The three energy-harvesting vibration sensors 35a1, 35a2 and 35a3 differ from one another in that they have different resonant frequencies. The three pulse transformers 41a1-41a3 are preferably identical to each other.

The three signal conditioner/multiplexers 42a1-42a3 of signal conditioner 9a are alike in that they all use the same signal conditioner circuits, but they differ in that they each impose a different carrier for signal multiplexing.

Second Embodiment, Determining Vibration Frequency

FIG. 3 shows a second embodiment directed to determining vibration frequency. As understood by one skilled in the art, this embodiment is representative of one suitable arrangement for practicing the present invention and is not intended to be limiting in scope.

System 30 provides a self-powered method for determining the value of vibration energy at a single vibration frequency at a single location on a drilling assembly having no barrier. System 30 uses a single energy-harvesting vibration sensor 35, and transmits a second signal 38 either along a wired connection, or by wireless connection, to the surface station (not shown). As illustrated in FIG. 6, multiple energy-harvesting vibration sensors 35a1-35a2 may be used in practicing the present invention. Each of these energy-harvesting vibration sensors 35a1-35a2 may have a specific resonant frequency (i.e. Rf1, Rf2 Rf3). These individual resonant frequencies are illustrated at FIG. 9 wherein the individual resonant frequency of each energy-harvesting vibration sensor 35a1-35a2 is plotted.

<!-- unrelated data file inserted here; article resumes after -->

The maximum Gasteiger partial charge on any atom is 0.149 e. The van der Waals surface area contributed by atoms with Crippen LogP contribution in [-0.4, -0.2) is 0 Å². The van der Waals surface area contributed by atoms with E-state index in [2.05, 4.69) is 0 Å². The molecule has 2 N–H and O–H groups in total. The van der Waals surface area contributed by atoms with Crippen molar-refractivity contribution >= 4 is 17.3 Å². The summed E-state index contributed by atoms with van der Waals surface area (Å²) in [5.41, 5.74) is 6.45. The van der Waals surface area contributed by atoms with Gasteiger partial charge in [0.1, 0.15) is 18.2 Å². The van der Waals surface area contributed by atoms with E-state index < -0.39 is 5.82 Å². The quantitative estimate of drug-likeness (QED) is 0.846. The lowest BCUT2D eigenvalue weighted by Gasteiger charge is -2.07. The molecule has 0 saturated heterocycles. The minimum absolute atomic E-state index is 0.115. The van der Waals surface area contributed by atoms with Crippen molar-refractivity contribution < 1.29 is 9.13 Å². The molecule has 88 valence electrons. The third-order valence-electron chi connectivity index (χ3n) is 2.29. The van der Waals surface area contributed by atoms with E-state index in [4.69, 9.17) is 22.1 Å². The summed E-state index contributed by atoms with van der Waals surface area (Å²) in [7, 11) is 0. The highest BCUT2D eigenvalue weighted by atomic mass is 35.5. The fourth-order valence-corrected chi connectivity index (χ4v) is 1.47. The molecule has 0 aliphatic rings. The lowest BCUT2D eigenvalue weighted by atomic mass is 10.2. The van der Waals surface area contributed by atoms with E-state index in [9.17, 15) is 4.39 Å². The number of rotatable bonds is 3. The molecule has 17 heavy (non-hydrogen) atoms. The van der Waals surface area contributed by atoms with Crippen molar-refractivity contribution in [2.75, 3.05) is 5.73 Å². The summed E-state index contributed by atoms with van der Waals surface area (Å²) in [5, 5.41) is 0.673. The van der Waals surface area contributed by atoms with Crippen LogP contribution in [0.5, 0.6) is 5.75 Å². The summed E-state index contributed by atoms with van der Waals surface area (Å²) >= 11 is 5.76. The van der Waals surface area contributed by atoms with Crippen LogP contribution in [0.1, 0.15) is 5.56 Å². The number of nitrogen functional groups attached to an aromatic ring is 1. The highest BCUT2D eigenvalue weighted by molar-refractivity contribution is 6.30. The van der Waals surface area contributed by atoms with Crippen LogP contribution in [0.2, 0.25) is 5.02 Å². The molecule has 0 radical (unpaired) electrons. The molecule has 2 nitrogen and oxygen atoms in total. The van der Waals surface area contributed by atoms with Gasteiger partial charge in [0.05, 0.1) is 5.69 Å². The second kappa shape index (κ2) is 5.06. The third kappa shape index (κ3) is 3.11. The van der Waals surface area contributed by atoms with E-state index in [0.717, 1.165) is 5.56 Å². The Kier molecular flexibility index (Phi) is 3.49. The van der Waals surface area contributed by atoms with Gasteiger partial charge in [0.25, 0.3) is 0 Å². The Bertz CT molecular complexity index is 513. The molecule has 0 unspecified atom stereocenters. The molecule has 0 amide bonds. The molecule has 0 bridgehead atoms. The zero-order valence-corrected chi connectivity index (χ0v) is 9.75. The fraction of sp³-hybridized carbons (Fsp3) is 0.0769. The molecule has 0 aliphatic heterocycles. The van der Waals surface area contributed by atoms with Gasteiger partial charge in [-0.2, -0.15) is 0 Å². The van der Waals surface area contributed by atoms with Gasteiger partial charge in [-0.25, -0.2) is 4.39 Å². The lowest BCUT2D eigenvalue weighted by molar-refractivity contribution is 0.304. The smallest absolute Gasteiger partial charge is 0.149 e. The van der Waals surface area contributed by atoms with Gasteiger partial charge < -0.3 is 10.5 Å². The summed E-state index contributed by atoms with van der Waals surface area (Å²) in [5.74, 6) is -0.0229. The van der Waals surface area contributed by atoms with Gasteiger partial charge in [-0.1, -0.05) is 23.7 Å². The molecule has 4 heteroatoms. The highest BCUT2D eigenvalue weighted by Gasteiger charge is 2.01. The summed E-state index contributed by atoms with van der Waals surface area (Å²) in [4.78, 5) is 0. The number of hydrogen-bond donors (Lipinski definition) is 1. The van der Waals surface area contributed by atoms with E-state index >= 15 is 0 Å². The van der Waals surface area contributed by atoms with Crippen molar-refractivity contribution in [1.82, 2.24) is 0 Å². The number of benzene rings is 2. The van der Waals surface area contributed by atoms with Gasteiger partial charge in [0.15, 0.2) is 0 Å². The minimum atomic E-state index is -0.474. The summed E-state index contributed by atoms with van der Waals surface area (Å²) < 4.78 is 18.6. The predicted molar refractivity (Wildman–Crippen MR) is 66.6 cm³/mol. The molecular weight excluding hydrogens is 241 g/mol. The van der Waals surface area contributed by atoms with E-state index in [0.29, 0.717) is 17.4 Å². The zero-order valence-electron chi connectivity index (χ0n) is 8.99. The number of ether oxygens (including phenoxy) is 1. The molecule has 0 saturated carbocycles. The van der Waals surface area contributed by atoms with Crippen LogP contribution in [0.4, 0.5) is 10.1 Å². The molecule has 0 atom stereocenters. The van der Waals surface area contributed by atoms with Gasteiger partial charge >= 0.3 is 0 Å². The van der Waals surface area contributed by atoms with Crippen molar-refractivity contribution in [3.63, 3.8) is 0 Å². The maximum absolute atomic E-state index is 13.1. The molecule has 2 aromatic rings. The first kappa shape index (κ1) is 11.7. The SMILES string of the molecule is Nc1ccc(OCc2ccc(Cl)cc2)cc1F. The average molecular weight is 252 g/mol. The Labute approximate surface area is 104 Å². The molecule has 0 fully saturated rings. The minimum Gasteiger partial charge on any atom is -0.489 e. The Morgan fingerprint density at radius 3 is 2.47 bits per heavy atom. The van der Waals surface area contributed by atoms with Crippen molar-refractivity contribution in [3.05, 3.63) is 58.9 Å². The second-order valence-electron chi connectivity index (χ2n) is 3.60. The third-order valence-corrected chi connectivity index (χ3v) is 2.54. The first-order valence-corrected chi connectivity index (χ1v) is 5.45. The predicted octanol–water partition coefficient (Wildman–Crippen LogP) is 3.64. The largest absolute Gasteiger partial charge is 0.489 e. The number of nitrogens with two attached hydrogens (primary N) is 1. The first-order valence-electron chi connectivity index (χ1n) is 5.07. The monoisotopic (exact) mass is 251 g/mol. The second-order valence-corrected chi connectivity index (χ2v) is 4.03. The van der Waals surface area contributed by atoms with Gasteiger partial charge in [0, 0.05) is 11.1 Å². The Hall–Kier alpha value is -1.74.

Energy-harvesting vibration sensor 35 is as shown in FIG. 5 and operates as described above to produce first signal 61.

Pulse transformer 41 receives first signal 61 as a first series of pulses of current and stores these pulses as electrical charge on the storage capacitor of a conventional threshold circuit, as discussed above and as that illustrated in FIG. 7. In one embodiment, these series of pulses may form a sinusoidal wave arrangement. One skilled in the art will readily recognize that the series of pulses may take numerous alternative forms. Output signal 38 is produced in signal conditioner/driver 37 having a pulse frequency that increases as ambient vibration energy level increases. In the embodiment of FIG. 3, output signal 38 may be transmitted as wireless or wire-connected signal 55.

Third Embodiment, Vibration Frequency Spectrum, Wired Transmission